The 1974 MZ TS250 motorcycle had origins in Communist East Germany and was popular as basic transportation. It was powered by a 250-cc two-stroke single cylinder engine that was built for economy rather than speed. See pictures and learn about the MZ TS250.

By the Auto Editors of Consumer Guide

The 1937 Nimbus Luxus motorcycle was produced in Denmark and had many unusual features. This motorcycle featured many unusual design elements such as a channel-steel frame and odd gear lever placement. See detailed pictures and learn about the 1937 Nimbus Luxus.

By the Auto Editors of Consumer Guide

The 1970 Norton Commando 750S motorcycle was sporty but dogged by Japanese competition. The most interesting design element of this motorcycle is the high-set exhaust pipes with heat shields. See pictures and learn about the Norton Commando 750S.

By the Auto Editors of Consumer Guide

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The 1976 Norton Commando motorcycle was among the last bikes Norton produced. Outdated design elements caused Norton to slip in sales when compared to its Japanese competitors. See pictures and learn more about the classic Norton Commando.

By the Auto Editors of Consumer Guide

The 1910 Pierce motorcycle was America's first four-cylinder motorcycle. The bike consisted of a heavy tubular frame that doubled as storage for fuel and oil. See pictures and learn more about the innovative 1910 Pierce motorcycle.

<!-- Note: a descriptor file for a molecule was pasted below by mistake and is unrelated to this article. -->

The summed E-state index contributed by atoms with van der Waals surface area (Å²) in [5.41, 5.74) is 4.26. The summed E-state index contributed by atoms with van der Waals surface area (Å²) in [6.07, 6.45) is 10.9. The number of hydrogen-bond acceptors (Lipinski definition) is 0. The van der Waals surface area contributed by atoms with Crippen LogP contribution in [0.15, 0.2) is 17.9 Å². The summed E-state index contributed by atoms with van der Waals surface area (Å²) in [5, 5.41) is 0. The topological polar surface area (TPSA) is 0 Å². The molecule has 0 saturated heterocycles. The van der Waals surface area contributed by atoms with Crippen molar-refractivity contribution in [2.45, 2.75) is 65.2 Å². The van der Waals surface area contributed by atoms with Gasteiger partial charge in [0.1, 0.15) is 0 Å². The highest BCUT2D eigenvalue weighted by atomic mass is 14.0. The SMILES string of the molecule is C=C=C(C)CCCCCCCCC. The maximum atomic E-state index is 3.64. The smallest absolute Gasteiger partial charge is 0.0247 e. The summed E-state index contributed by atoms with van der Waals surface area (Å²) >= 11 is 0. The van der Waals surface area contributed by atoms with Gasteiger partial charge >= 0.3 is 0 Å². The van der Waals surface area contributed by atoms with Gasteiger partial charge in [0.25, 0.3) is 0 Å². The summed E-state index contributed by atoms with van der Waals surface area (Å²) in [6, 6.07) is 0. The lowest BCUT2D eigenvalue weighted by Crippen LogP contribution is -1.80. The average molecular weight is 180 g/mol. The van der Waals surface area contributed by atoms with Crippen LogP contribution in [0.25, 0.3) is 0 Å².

By the Auto Editors of Consumer Guide

The 1913 Reading Standard motorcycle was a great example of an early American motorcycle. Reading Standards is best known as the first American motorcycle company to offer a flathead engine. See pictures and learn about the Reading Standard.

By the Auto Editors of Consumer Guide

The 1914 Sears Deluxe motorcycle was offered for sale in the Sears and Roebuck catalog. The motorcycle featured a 35-cubic-inch Deluxe ''Big Five'' engine and sold for 197 dollars. See pictures and learn more about the Sears Deluxe.

By the Auto Editors of Consumer Guide

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The 1956 Simplex Automatic motorcycle was a lightweight machine that could return 100 mpg. The main reasons for the high fuel economy were the overall light weight and efficient design of the bike. See pictures and learn about the Simplex Automatic.

By the Auto Editors of Consumer Guide

The 1940 Crocker motorcycle outperformed better-known bikes of its era. Manufactured in Los Angeles, California, from 1936 to 1940, only 61 Crocker V-twins were built. See pictures and find out what made the brawny 1940 Crocker so special.

By the Auto Editors of Consumer Guide

The 1958 Cushman Eagle and Cushman Pacemaker motorcycles were great starter bikes for new motorcyclists. Cushman was also one of the few manufacturers of motorized vehicles permitted to continue civilian production during World War II. Learn about these scooters.

By the Auto Editors of Consumer Guide

The 1936 DKW SB 500 A motorcycle was a stout bike that looked back to racing success and ahead to battle duty. Fed by a Bing carburetor, the two-stroke engine produced 15 horsepower. Learn more about the DKW SB 500 A.

By the Auto Editors of Consumer Guide

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The 1965 DKW Hummel 155 motorcycle featured styling unlike any bike of its day. When the 1965 DKW Hummel 155 motorcycle was introduced to the public the European motoring press dubbed it the "Tin Banana." See what made it so unique in this article.

By the Auto Editors of Consumer Guide

No question about it the 1996 Boss Hoss motorcycle is the biggest baddest bike to ever roam the streets. It defines 'bigger is better' by packing a Chevy V-8 engine. See pictures and learn about the outrageous Boss Hoss.

By the Auto Editors of Consumer Guide